cow, says a dairyman, as they will add
nit little to the expense, the sheep con-
i t f- r- 1 1 l i. til.
sumiiig many Kinus 01 ioou mat ca.ue
.Small farmers. and villagers may pro
uce one-half of I heir meat supply in
he poultry yard if they will gie tjie
subject proper attention. It is worth
while to make the attempt
Portland-cement and skim miliVniake
an excellent paint. If fresh bullock s
tdood and air slacked lime lie mixed to
the consistency of thick whitewash it
also makes a durable paint.
The best way to apply salt to land is
o mix it with the lime or ashes, one
bushel of suit to ten of the lime or
ishes being the proper proportion. It
renders the lime more sol liable, due to
he chemical action.
Do not think the barn will b.; un
comfortable if von get it ready for
winter now. You can leave the door
or windows or both open for air if the
only don t have a
draught on the cows.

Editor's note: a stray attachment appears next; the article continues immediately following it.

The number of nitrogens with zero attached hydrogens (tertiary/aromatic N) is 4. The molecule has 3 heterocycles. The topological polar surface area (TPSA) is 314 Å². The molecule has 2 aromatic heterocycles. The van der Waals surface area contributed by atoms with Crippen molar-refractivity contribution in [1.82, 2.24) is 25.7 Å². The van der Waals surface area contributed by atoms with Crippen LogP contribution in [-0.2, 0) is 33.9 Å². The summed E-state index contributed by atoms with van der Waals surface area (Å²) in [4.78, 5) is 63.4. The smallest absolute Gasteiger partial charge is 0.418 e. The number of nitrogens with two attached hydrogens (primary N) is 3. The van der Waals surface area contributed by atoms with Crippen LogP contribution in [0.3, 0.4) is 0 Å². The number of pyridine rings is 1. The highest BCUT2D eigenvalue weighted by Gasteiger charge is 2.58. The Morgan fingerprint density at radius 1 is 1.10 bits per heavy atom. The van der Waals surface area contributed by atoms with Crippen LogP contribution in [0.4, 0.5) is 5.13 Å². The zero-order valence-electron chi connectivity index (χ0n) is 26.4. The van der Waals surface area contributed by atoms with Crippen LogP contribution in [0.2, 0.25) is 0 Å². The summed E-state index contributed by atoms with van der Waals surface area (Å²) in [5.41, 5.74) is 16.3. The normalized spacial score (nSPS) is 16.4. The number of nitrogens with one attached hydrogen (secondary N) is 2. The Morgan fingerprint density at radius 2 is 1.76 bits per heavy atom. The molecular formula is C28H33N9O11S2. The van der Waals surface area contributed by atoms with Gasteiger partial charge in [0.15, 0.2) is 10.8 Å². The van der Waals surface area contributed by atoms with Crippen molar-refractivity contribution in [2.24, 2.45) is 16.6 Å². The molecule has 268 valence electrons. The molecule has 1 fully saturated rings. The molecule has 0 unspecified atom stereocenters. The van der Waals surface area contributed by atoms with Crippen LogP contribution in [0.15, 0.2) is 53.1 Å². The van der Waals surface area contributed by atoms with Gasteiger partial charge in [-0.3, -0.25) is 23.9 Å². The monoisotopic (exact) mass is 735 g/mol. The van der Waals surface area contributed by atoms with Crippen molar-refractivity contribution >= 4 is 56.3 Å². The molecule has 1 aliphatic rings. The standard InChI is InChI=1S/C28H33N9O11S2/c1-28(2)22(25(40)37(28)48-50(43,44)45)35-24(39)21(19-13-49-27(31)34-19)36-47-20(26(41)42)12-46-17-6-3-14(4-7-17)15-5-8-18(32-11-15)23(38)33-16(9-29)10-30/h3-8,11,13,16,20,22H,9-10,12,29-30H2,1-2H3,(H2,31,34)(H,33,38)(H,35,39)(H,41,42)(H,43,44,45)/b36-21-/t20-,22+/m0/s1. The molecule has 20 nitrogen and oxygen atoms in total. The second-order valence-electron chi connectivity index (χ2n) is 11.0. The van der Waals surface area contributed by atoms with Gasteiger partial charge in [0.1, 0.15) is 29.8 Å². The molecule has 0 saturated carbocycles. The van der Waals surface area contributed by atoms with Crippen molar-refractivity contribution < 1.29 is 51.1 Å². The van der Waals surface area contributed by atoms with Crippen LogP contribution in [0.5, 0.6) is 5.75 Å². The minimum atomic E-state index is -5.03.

If a few guinea fowls can be induced
o roost in or near the poultry bouse
hey will afford protection against
chicken thieves. They are light sleep
ers and make a tremendous racket
when disturbed at night.
Horse-radish is a weed in some sec
ions and a profitable crop in others.
It sells at about 5 cents per pound
some seasons. It is reach iv grown on
I I 1 1 1 T
rich soil, hut when once it takes posses
sion of land it is not easily destroyed
Col. Had ley was telling a fish story
in the presence of some friends ".::d his
little boy Sammy.
"Yes, con 11 nued lladlev, "it took nie
half a day to, land . that catfish. I
caught him 111 the Colorado river in 1 he
spring of the year before the war. lie
weighed, after he had been cleaned.
just 135 pounds."